Nato Thompson (ed.): Living as Form: Socially Engaged Art from 1991-2011 (2012)

18 March 2020, dusan

“Over the past twenty years, an abundance of art forms have emerged that use aesthetics to affect social dynamics. These works are often produced by collectives or come out of a community context; they emphasize participation, dialogue, and action, and appear in situations ranging from theater to activism to urban planning to visual art to health care. Engaged with the texture of living, these art works often blur the line between art and life. This book offers the first global portrait of a complex and exciting mode of cultural production—one that has virtually redefined contemporary art practice.

Living as Form grew out of a major exhibition at Creative Time in New York City. Like the exhibition, the book is a landmark survey of more than 100 projects selected by a thirty-person curatorial advisory team; each project is documented by a selection of color images. The artists include the Danish collective Superflex, who empower communities to challenge corporate interest; Turner Prize nominee Jeremy Deller, creator of socially and politically charged performance works; Women on Waves, who provide abortion services and information to women in regions where the procedure is illegal; and Santiágo Cirugeda, an architect who builds temporary structures to solve housing problems.

Living as Form contains commissioned essays from noted critics and theorists who look at this phenomenon from a global perspective and broaden the range of what constitutes this form.”

Contributing authors: Claire Bishop, Carol Becker, Teddy Cruz, Brian Holmes, Shannon Jackson, Maria Lind, Anne Pasternak, Nato Thompson.

Publisher Creative Time, New York, and MIT Press, 2012
ISBN 9780262017343, 0262017342
259 pages

Reviews: Tom Snow (review31, n.d.), Wendy Vogel (Brooklyn Rail, 2012), Jennie Klein (PAJ, 2015), Kim Yasuda (Public Art Dialogue, 2013), Régine Debatty (We Make Money Not Art, 2012), Mark Gardner (Urban Design Review, 2012), Michael DiRisio (Public Journal, 2014), Danielle Child (Reviews in Culture, 2012), Andreas Hudelist (Theater Forschung, 2014).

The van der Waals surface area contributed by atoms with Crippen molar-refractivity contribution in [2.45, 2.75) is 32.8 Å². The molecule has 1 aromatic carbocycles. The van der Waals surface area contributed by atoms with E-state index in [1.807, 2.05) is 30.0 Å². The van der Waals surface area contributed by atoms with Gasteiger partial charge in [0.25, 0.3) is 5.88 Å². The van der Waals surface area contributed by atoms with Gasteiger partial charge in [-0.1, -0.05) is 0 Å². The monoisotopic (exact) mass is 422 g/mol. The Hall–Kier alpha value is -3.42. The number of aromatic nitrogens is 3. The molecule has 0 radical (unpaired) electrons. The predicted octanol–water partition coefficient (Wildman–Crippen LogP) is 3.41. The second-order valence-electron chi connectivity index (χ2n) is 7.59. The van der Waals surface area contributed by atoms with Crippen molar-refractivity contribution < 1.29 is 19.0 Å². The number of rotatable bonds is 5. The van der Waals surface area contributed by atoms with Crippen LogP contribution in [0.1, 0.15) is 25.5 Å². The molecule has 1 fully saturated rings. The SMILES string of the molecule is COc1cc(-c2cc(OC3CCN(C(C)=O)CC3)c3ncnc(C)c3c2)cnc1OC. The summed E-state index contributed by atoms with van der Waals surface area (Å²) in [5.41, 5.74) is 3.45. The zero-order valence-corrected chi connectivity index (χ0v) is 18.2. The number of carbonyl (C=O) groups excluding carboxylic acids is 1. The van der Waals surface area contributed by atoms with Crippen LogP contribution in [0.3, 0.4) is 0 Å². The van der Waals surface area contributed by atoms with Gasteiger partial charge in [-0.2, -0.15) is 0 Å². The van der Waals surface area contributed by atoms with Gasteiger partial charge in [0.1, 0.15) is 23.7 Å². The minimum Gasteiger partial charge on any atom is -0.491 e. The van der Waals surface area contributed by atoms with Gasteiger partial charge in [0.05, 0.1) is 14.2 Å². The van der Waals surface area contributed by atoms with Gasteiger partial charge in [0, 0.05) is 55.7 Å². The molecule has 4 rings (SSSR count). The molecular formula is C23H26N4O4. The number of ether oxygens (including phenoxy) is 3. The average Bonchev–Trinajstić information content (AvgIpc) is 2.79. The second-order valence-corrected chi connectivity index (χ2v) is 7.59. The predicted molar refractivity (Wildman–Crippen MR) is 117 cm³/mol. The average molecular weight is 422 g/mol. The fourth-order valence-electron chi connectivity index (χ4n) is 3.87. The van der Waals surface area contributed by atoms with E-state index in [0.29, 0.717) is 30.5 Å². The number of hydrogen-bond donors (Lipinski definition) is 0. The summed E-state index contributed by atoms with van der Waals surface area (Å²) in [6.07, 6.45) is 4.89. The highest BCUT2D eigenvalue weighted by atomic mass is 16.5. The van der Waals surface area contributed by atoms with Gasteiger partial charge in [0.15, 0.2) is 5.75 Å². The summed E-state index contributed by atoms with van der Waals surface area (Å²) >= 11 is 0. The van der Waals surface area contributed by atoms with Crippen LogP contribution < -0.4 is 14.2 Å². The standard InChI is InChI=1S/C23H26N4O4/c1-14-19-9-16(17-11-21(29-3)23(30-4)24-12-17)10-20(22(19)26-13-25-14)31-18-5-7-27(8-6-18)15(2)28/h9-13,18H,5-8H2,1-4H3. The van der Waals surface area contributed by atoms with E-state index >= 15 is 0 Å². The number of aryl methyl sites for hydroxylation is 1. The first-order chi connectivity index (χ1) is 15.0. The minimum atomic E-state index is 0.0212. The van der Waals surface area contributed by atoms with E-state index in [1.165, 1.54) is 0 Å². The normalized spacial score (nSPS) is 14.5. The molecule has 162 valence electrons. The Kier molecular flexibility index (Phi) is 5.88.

Exh. reviews: Jens Hoffmann (Frieze, 2012), Ben Davis (International Socialist Review, 2012), Rachel Daniell (emisferica, 2012).

Project website
Publisher
WorldCat

PDF (19 MB)

Suzanne Lacy (ed.): Mapping the Terrain: New Genre Public Art (1995)

22 November 2017, dusan

“Departing from the traditional definition of public art as sculpture in parks and plazas, new genre public art brings artists into direct engagement with audiences to deal with the compelling issues of our time. This is the first definitive collection of writings on the subject by critics, artists, and curators who are pioneers in the field. Includes essays by Judith Baca, Estella Conwill Májozo, Suzi Gablik, Guillermo Gomez-Pena, Mary Jane Jacob, Allen Kaprow, Jeff Kelley, Lucy Lippard, Patricia C. Phillips, and Arlene Raven.”

Publisher Bay Press, Seattle, 1995
ISBN 0941920305, 9780941920308
296 pages

Reviews: Kirkus Rev (1994), Gaye Green (Art J, 1999), Carole Gold Calo (Public Art Dialogue, 2012).
Commentary: Stephanie Smith (Afterall, 2011).

Editor
WorldCat

PDF (49 MB, updated on 2018-6-22)

Sarah E.K. Smith: General Idea: Life & Work (2016) [English, French]

7 July 2017, dusan

“Provocateurs General Idea (active 1969–1994) invented their history and made it reality: ‘We wanted to be famous, glamourous and rich. That is to say we wanted to be artists and we knew that if we were famous and glamourous we could say we were artists and we would be. … We did and we are. We are famous, glamourous artists.’ The group—comprised of AA Bronson, Felix Partz, and Jorge Zontal—met in Toronto in the late 1960s and went on to live and work together for twenty-five years. General Idea ceased activities in 1994, with the untimely deaths of Partz and Zontal from AIDS-related causes.”

Publisher Art Canada Institute, 2016
Open access
ISBN 9781487100926
138 pages

Publisher

English: PDF, PDF (28 MB), HTML (includes videos)
French: PDF, PDF (28 MB), HTML (includes videos)